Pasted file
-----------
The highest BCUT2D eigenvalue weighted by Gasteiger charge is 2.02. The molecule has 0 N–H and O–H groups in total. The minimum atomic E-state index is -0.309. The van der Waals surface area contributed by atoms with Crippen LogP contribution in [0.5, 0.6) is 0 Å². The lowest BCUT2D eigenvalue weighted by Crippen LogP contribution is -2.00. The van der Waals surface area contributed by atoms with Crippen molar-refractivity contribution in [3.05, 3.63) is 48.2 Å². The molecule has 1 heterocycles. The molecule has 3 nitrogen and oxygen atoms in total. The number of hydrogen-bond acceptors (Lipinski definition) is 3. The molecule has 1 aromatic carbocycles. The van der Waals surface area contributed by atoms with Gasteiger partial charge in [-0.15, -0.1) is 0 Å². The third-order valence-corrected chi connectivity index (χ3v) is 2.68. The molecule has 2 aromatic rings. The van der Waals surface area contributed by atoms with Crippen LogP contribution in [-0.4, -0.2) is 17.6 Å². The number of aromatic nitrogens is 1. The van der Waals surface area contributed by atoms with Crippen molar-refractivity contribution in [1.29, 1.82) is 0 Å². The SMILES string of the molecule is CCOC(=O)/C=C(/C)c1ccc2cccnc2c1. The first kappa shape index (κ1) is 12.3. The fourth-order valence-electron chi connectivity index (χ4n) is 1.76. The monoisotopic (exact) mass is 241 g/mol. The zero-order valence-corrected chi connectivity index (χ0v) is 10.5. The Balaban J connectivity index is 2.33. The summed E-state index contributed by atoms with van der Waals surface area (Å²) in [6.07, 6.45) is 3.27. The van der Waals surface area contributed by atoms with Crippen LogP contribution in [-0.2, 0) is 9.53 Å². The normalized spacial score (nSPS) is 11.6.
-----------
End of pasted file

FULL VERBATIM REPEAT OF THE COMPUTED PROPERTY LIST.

The highest BCUT2D eigenvalue weighted by Gasteiger charge is 2.02. The molecule has 0 N–H and O–H groups in total. The minimum atomic E-state index is -0.309. The van der Waals surface area contributed by atoms with Crippen LogP contribution in [0.5, 0.6) is 0 Å². The lowest BCUT2D eigenvalue weighted by Crippen LogP contribution is -2.00. The van der Waals surface area contributed by atoms with Crippen molar-refractivity contribution in [3.05, 3.63) is 48.2 Å². The molecule has 1 heterocycles. The molecule has 3 nitrogen and oxygen atoms in total. The number of hydrogen-bond acceptors (Lipinski definition) is 3. The molecule has 1 aromatic carbocycles. The van der Waals surface area contributed by atoms with Gasteiger partial charge in [-0.15, -0.1) is 0 Å². The third-order valence-corrected chi connectivity index (χ3v) is 2.68. The molecule has 2 aromatic rings. The van der Waals surface area contributed by atoms with Crippen LogP contribution in [-0.4, -0.2) is 17.6 Å². The number of aromatic nitrogens is 1. The van der Waals surface area contributed by atoms with Crippen molar-refractivity contribution in [1.29, 1.82) is 0 Å². The SMILES string of the molecule is CCOC(=O)/C=C(/C)c1ccc2cccnc2c1. The first kappa shape index (κ1) is 12.3. The fourth-order valence-electron chi connectivity index (χ4n) is 1.76. The monoisotopic (exact) mass is 241 g/mol. The zero-order valence-corrected chi connectivity index (χ0v) is 10.5. The Balaban J connectivity index is 2.33. The summed E-state index contributed by atoms with van der Waals surface area (Å²) in [6.07, 6.45) is 3.27. The van der Waals surface area contributed by atoms with Crippen LogP contribution in [-0.2, 0) is 9.53 Å². The normalized spacial score (nSPS) is 11.6.